Travel : Cuba Travel Guide

rebecca plotnick havana cuba

Visiting Havana has been on my bucket list for a while now and I am so happy I got the opportunity to visit. It was everything I imagined with seeing the old cars and it was like time stopped. The city is changing and will continue to change so if you are considering a trip to Cuba I would highly recommend you book a trip sooner rather than later.

Getting a Visa to Cuba is easier than you think. You can purchase one right at the airport through the airline. The price will run you around $100. There are 12 reasons to qualify for a Visa. They don’t ask questions and our guide even encouraged us to do it if we were interested in returning for a visit. 

There are a few options to visit Cuba you can go on an organized trip like I did or you can go on your own.  I will say that while it would have been WAY less money to go on my own I wouldn’t have learned about the people and the community as much as I did. One of the highlights of the trip was the people to people interaction. I am very fortunate to live in the US where I have access to clean drinkable water, the people in Cuba do not. This visit put a lot in perspective and I left knowing that I couldn’t’ forget the people of Cuba and I want to help give back.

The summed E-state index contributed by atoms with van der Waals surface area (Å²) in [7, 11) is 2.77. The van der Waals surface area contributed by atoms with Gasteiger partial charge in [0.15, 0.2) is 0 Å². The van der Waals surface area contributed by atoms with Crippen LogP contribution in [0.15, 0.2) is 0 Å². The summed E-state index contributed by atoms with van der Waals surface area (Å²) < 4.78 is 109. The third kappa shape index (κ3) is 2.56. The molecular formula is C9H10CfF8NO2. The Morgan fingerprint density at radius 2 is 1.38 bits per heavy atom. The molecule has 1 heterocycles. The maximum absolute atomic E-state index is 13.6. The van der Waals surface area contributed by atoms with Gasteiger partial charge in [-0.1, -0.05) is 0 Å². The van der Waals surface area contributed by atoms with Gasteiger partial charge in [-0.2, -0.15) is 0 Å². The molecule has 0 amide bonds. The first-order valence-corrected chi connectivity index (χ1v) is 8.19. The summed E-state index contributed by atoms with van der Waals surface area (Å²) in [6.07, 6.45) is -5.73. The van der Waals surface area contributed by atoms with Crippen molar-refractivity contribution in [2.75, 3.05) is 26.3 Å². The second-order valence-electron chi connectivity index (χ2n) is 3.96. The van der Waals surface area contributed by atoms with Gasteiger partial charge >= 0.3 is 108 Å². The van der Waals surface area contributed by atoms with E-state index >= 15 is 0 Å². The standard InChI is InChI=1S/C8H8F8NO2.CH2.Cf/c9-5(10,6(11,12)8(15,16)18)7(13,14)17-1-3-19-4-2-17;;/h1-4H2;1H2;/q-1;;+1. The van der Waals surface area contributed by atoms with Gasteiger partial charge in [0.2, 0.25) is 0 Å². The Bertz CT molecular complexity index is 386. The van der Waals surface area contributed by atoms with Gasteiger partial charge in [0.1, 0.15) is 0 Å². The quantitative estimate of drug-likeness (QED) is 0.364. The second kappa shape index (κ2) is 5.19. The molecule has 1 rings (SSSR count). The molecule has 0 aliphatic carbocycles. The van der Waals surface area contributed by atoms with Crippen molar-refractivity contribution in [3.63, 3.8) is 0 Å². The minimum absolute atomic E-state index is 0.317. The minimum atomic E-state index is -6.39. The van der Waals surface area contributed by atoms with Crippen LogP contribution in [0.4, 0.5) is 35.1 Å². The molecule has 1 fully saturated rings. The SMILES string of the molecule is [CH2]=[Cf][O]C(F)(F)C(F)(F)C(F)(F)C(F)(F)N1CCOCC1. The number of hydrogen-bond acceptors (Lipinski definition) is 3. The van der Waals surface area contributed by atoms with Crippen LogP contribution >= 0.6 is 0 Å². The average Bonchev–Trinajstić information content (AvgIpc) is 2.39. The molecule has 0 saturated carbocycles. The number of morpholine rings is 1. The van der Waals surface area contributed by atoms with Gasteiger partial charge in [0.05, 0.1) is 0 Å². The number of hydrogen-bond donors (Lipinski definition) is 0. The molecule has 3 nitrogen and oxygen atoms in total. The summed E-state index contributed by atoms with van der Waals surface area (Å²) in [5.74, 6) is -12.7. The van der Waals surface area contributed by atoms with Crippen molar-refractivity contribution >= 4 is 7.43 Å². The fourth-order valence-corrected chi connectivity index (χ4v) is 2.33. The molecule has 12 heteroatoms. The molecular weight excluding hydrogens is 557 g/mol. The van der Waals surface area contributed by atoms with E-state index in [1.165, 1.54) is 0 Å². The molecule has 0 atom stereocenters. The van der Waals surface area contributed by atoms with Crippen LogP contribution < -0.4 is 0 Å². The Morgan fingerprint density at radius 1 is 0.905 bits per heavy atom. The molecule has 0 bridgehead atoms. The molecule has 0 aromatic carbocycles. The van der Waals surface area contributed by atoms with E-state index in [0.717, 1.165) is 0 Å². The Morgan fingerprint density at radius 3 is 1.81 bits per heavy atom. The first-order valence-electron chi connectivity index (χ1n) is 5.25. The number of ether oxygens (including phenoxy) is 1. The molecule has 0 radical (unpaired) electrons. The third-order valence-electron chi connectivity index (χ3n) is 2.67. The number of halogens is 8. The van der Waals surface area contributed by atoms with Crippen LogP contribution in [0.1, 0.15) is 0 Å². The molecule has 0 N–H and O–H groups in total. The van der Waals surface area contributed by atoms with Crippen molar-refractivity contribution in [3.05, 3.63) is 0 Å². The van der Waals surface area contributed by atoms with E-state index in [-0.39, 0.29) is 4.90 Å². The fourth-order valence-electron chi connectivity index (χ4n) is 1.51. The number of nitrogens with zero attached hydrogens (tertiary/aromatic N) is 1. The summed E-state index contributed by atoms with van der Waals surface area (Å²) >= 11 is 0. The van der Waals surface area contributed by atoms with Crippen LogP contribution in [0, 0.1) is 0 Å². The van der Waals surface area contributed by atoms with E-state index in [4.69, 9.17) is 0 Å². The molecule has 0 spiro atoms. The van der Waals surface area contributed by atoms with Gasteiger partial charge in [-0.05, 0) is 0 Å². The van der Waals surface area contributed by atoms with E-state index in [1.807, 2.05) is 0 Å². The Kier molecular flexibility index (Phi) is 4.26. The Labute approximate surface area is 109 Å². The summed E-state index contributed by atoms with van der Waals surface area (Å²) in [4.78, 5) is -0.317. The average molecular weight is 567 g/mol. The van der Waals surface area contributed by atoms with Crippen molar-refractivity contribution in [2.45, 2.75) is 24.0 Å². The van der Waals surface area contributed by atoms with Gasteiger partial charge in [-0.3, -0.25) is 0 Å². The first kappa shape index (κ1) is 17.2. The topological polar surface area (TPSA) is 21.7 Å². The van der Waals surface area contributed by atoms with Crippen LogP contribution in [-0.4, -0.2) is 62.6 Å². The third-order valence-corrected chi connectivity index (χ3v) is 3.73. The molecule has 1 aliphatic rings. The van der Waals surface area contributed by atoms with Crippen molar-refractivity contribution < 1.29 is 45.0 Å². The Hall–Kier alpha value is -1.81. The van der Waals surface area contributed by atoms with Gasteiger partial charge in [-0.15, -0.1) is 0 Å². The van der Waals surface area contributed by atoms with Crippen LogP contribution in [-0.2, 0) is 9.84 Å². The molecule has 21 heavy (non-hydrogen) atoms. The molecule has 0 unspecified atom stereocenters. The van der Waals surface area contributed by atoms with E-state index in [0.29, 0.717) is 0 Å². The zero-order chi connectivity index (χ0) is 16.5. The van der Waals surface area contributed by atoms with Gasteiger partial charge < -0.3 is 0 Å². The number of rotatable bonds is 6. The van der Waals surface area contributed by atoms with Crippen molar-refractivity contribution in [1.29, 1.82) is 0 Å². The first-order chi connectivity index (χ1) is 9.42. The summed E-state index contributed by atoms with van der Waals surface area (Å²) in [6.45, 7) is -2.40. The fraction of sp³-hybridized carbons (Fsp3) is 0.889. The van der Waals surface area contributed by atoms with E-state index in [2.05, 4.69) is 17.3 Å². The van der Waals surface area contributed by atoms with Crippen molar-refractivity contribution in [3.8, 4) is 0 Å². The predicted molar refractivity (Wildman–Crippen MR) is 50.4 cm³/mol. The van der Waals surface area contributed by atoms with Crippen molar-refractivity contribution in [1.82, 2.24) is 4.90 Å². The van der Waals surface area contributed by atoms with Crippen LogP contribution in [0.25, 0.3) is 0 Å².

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I highly recommend packing in a carry-on. The airport isn’t equipped for the influx of flights so getting your luggage can take hours! I would much rather be exploring the streets of Cuba than sitting inside an airport. I love my Raden suitcase and the USB charging ports make sure I always land with a full battery. 

Where to Stay

Where I stayed: Melia Cohiba it was a great location in Havana right on the water and the pool was excellent. Friends were able to connect to free wifi. 

If you prefer to rent a room/house/apartment Airbnb is very popular. You can tell a room is available for rent by the blue and white sign outside the door. Make sure to read the reviews before booking. 


 There isn’t a Walgreens or Drugstore set up for tourists so please plan accordingly. Bring all of your essentials with you in your suitcase: feminine products, medicines, sunscreen, bug spray. I found these Deet wipes to be handy and easy to use. Also, hand sanitizer is key! Some bathrooms will not have toilet paper so plan ahead with a small pack of tissues for your day pack so you aren’t stranded.